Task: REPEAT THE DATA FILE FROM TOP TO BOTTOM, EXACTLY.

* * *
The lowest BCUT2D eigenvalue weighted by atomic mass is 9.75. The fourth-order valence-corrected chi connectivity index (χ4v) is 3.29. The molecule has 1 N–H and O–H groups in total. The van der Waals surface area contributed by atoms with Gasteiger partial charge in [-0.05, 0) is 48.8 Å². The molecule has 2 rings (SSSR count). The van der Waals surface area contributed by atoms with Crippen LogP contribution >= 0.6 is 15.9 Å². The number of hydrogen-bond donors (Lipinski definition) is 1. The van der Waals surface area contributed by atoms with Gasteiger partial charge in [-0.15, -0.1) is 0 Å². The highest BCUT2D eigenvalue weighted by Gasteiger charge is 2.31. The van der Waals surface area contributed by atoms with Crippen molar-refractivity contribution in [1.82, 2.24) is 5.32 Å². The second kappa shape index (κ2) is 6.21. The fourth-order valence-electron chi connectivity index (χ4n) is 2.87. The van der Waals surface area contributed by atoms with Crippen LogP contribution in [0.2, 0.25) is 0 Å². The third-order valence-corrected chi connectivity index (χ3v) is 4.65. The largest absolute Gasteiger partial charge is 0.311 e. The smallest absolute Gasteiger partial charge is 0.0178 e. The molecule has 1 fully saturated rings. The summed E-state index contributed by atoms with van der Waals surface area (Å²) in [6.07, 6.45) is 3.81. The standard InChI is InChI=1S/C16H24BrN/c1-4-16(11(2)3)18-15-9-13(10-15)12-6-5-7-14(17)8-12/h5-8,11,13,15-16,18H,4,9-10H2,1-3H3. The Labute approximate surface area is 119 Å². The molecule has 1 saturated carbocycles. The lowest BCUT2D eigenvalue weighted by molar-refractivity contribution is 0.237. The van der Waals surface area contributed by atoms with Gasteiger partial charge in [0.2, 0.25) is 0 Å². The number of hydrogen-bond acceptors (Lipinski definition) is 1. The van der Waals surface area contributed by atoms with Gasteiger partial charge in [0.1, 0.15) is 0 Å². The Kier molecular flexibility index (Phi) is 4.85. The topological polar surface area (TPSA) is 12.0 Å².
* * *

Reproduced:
The lowest BCUT2D eigenvalue weighted by atomic mass is 9.75. The fourth-order valence-corrected chi connectivity index (χ4v) is 3.29. The molecule has 1 N–H and O–H groups in total. The van der Waals surface area contributed by atoms with Gasteiger partial charge in [-0.05, 0) is 48.8 Å². The molecule has 2 rings (SSSR count). The van der Waals surface area contributed by atoms with Crippen LogP contribution >= 0.6 is 15.9 Å². The number of hydrogen-bond donors (Lipinski definition) is 1. The van der Waals surface area contributed by atoms with Gasteiger partial charge in [-0.15, -0.1) is 0 Å². The highest BCUT2D eigenvalue weighted by Gasteiger charge is 2.31. The van der Waals surface area contributed by atoms with Crippen molar-refractivity contribution in [1.82, 2.24) is 5.32 Å². The second kappa shape index (κ2) is 6.21. The fourth-order valence-electron chi connectivity index (χ4n) is 2.87. The van der Waals surface area contributed by atoms with Crippen LogP contribution in [0.2, 0.25) is 0 Å². The third-order valence-corrected chi connectivity index (χ3v) is 4.65. The largest absolute Gasteiger partial charge is 0.311 e. The smallest absolute Gasteiger partial charge is 0.0178 e. The molecule has 1 fully saturated rings. The summed E-state index contributed by atoms with van der Waals surface area (Å²) in [6.07, 6.45) is 3.81. The standard InChI is InChI=1S/C16H24BrN/c1-4-16(11(2)3)18-15-9-13(10-15)12-6-5-7-14(17)8-12/h5-8,11,13,15-16,18H,4,9-10H2,1-3H3. The Labute approximate surface area is 119 Å². The molecule has 1 saturated carbocycles. The lowest BCUT2D eigenvalue weighted by molar-refractivity contribution is 0.237. The van der Waals surface area contributed by atoms with Gasteiger partial charge in [0.2, 0.25) is 0 Å². The number of hydrogen-bond acceptors (Lipinski definition) is 1. The van der Waals surface area contributed by atoms with Gasteiger partial charge in [0.1, 0.15) is 0 Å². The Kier molecular flexibility index (Phi) is 4.85. The topological polar surface area (TPSA) is 12.0 Å².